• I apologize if my entry seemed to suggest that women who choose to stay in the home are somehow inferior or victims of some sort of vast male conspiracy. That is not what I meant. There is nothing wrong with choosing to be a stay at home mom and as I come from a large family of five children I know how beautiful it is to raise a child and hope to one day raise my own large family. What I am against is preventing women from having any other options. These women artists are from the 19th century where there were laws that prevented single women from being in the streets unaccompanied by a male companion. I’m not saying that all these women were prisoners of European etiquette – but there are letters published by these women artists I talk about who describe these feelings of imprisonment and the unfairness of their situation as women. And even when these women did go against propriety and became reputable artists they still were not taken seriously (because they were women) by most of society as exemplified by Berthe Morisot’s (an accomplished artist who showed her work in many of the Impressionist exhibitions) death certificate which read that she had “No Occupation.”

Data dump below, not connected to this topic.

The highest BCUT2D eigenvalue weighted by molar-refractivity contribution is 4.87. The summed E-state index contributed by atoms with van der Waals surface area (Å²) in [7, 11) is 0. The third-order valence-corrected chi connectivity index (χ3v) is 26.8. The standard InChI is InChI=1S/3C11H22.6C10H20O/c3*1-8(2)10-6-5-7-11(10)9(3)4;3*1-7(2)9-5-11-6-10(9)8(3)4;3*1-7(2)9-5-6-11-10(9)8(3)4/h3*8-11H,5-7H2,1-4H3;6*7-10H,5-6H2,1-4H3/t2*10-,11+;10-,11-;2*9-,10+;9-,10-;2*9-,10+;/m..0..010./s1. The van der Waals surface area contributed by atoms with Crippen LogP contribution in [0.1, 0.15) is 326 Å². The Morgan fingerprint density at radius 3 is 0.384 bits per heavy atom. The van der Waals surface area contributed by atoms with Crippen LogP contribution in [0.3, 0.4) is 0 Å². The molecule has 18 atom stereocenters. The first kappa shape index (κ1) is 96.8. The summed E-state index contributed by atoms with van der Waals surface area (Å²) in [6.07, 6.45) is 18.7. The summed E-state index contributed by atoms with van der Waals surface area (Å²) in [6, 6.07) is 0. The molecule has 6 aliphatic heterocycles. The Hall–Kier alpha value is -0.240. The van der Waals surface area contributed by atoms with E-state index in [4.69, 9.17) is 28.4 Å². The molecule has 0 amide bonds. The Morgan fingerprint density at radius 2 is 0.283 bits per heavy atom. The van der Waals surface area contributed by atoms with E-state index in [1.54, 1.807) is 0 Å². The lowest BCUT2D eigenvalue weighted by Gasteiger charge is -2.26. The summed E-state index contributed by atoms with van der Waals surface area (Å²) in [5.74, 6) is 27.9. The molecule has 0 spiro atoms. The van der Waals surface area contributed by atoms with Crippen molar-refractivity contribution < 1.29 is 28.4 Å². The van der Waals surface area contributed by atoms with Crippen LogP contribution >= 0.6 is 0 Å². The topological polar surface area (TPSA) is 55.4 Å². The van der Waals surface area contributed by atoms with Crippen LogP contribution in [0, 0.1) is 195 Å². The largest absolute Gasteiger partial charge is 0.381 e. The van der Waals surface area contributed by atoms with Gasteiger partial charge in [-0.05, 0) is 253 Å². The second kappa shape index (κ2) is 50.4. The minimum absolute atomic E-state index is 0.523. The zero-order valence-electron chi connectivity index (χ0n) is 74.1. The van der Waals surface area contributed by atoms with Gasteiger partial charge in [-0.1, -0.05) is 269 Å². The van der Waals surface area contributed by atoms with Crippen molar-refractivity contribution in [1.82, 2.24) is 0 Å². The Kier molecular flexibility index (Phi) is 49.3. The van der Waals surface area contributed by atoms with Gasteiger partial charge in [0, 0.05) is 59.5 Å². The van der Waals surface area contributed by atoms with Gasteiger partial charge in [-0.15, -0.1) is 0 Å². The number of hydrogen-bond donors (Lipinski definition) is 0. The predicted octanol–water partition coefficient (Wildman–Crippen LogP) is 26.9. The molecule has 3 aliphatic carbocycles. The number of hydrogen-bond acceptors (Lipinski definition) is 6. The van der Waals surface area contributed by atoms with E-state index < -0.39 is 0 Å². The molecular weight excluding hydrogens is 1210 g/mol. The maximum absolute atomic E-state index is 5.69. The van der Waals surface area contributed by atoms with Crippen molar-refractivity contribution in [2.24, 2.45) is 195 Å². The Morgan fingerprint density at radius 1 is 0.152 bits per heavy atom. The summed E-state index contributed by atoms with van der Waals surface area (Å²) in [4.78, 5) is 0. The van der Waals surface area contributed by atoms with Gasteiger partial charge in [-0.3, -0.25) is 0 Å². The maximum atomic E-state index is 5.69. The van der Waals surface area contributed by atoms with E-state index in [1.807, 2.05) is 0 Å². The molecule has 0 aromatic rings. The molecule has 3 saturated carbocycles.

16. Oh, I forgot to add: I’m a 34 year old working mother of 5 children. My husband stays at home with them and homeschools.

  17. The artistry depicts the restrictiveness of society which features upon the generational social pecking order of that day. The narration strongly suggests the ornative qualities expected of them, which was to be seen, and, not heard. The facial qualities, and dress compliments their soulful personalities.
    At least today, we choose who we wish to be, and there are not so many sanctions imposed.
    The painting is formidable, and chilling.

  18. These paintings are touching and beautiful. The suffering that women have endured is cold. I only wish I could meet the artists…

  19. You all ought to thank socialism/fascism for liberating females. By destroying the family wage government interventionism has forced most families to have two breadwinners in order to survive. This has done more than any bra burning ever accomplished. But when will you stop acting like victims?